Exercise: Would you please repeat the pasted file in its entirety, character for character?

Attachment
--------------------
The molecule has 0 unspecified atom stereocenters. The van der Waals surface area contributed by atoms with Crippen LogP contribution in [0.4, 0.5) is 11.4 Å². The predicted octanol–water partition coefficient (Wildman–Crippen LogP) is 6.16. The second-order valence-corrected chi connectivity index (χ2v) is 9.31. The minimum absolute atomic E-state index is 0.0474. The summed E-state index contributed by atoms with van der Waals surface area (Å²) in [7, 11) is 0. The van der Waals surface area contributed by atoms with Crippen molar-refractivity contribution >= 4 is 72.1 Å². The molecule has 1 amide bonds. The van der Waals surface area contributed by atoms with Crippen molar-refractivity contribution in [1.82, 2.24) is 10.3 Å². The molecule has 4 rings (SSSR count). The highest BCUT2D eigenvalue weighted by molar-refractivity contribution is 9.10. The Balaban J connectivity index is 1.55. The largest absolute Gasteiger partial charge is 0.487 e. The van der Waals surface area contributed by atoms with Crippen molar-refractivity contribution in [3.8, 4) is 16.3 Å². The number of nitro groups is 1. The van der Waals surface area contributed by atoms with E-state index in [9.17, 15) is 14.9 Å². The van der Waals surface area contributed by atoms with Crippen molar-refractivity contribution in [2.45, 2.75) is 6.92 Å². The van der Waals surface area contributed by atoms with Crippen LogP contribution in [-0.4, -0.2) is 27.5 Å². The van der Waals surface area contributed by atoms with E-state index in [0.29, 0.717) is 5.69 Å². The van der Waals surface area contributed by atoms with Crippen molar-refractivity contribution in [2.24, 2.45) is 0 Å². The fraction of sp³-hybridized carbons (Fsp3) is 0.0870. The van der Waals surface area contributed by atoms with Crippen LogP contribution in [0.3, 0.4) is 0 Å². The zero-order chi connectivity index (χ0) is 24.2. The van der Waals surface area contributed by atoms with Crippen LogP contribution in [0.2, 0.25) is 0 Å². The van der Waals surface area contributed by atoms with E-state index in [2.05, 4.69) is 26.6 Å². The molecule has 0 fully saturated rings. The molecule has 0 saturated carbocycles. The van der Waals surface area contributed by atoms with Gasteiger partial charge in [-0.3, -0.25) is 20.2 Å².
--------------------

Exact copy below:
The molecule has 0 unspecified atom stereocenters. The van der Waals surface area contributed by atoms with Crippen LogP contribution in [0.4, 0.5) is 11.4 Å². The predicted octanol–water partition coefficient (Wildman–Crippen LogP) is 6.16. The second-order valence-corrected chi connectivity index (χ2v) is 9.31. The minimum absolute atomic E-state index is 0.0474. The summed E-state index contributed by atoms with van der Waals surface area (Å²) in [7, 11) is 0. The van der Waals surface area contributed by atoms with Crippen molar-refractivity contribution >= 4 is 72.1 Å². The molecule has 1 amide bonds. The van der Waals surface area contributed by atoms with Crippen molar-refractivity contribution in [1.82, 2.24) is 10.3 Å². The molecule has 4 rings (SSSR count). The highest BCUT2D eigenvalue weighted by molar-refractivity contribution is 9.10. The Balaban J connectivity index is 1.55. The largest absolute Gasteiger partial charge is 0.487 e. The van der Waals surface area contributed by atoms with Crippen molar-refractivity contribution in [3.8, 4) is 16.3 Å². The number of nitro groups is 1. The van der Waals surface area contributed by atoms with E-state index in [9.17, 15) is 14.9 Å². The van der Waals surface area contributed by atoms with Crippen molar-refractivity contribution in [2.45, 2.75) is 6.92 Å². The van der Waals surface area contributed by atoms with Crippen LogP contribution in [-0.4, -0.2) is 27.5 Å². The van der Waals surface area contributed by atoms with E-state index in [0.29, 0.717) is 5.69 Å². The van der Waals surface area contributed by atoms with Crippen molar-refractivity contribution in [2.24, 2.45) is 0 Å². The fraction of sp³-hybridized carbons (Fsp3) is 0.0870. The van der Waals surface area contributed by atoms with Crippen LogP contribution in [0.3, 0.4) is 0 Å². The zero-order chi connectivity index (χ0) is 24.2. The van der Waals surface area contributed by atoms with Crippen LogP contribution in [0.2, 0.25) is 0 Å². The van der Waals surface area contributed by atoms with E-state index in [2.05, 4.69) is 26.6 Å². The molecule has 0 fully saturated rings. The molecule has 0 saturated carbocycles. The van der Waals surface area contributed by atoms with Gasteiger partial charge in [-0.3, -0.25) is 20.2 Å².